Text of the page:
The Liberals gloated; the Conservatives looked for silver linings; and supporters of John Turner groaned. The event: publication last week of the monthly Gallup poll of party preferences which showed the Liberals in a remarkable turnaround, closing the gap between themselves and the Conservatives from 10 percentage points to two * The poll not only portended a down-to-the-wire race for power when the election is finally called; it also slammed the door shut on speculation that Pierre Trudeau would abandon the Liberal leadership to Turner.
The sharp shift in the popularity of the two leading parties, which Gallup said occurred in every region of the country, caught many observers by surprise. But the party professionals said that they knew it all along, that the 10-point Conservative lead in the previous poll was an aberration caused by the euphoria over the Tory sweep in last fall’s byelections, and that traditional voting behavior had resumed. The Liberals also saw in the latest poll an indication that voters had, for the first time, looked at Conservative leader Joe Clark as a potential prime minister and found him wanting.
The Conservatives, as frontrunners, also found their policies under an increasingly intense media spotlight. And Clark, interviewed by the CBC last week, was on shaky ground in answers to questions on his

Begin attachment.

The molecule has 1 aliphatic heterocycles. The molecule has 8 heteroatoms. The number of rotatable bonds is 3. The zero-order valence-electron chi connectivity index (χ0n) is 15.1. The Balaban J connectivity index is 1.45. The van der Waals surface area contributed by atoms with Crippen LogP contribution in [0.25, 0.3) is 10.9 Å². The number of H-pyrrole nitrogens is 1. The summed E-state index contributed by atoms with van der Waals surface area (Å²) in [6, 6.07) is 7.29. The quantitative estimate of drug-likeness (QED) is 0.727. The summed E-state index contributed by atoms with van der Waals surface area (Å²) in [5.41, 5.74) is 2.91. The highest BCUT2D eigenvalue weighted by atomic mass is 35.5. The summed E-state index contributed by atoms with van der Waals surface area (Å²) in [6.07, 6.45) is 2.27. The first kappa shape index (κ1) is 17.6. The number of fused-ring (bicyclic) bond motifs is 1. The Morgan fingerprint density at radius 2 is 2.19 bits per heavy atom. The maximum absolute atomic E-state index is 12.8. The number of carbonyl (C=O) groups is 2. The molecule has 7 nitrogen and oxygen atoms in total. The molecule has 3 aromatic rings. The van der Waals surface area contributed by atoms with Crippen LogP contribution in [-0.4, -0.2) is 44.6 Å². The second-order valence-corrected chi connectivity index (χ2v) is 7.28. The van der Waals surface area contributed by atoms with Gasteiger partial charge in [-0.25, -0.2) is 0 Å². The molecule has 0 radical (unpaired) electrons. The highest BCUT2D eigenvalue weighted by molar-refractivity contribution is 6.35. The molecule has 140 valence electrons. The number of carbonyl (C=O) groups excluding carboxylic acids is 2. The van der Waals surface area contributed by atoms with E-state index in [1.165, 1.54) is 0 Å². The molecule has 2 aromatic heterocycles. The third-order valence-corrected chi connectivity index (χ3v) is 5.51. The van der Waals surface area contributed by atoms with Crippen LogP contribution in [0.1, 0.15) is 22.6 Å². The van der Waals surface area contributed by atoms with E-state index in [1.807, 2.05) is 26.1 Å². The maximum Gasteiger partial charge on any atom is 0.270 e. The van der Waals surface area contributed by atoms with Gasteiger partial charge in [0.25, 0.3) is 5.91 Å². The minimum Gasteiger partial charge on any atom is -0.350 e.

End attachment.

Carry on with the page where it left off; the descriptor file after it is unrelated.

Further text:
*In the November poll, released last month,the Covservativesledthe Liberals L5to35.Inthe December poll. released last week, they led J,0 to 33.
budget proposals (he said he would increase the deficit, but that his deficit would be ‘‘stimulative” whereas the government’s is not) and his attitude toward negotiating sovereignty-association with Quebec ("Federalism is negotiation,” he said).
On the latter question, the Conservatives were not helped by their new Toronto MP, David Crombie. First on CTV’S Question Period, then in an interview with Le Devoir, the influential Montreal daily, Crombie played down the threat to Confederation from Quebec Premier René Lévesque and bad-mouthed Quebec Liberal leader Claude Ryan, a federalist. Whether this is part of a grand Tory strategy to attract separatist votes in Quebec or just a sample of Toronto chic is uncertain.
The Conservatives are desperate for more votes in Quebec, where Clark keeps predicting an upswing that has yet to materialize (the last Gallup poll showed them still
trailing the Liberals in Quebec by a ratio of three to one). The Liberals, meanwhile, are trying to win back English-speaking Canada, where they trail the Conservatives by a ratio of five to three, with a two-pronged strategy: attack the Tory stand on Quebec and avoid making mistakes. They have been relatively successful with the latter and, if they begin making progress on the former, the election could come sooner than expected Prime Minister Trudeau, it is known, has told Liberal MPS he wants the parliamentary agenda cleared of all urgent legislation by the end of February. That could mean an election call in March for the country’s first-ever May vote Ian Urquhart
The story you want is part of the Maclean’s Archives. To access it, log in here or sign up for your free 30-day trial.
Experience anything and everything Maclean's has ever published — over 3,500 issues and 150,000 articles, images and advertisements — since 1905. Browse on your own, or explore our curated collections and timely recommendations.WATCH THIS VIDEO for highlights of everything the Maclean's Archives has to offer.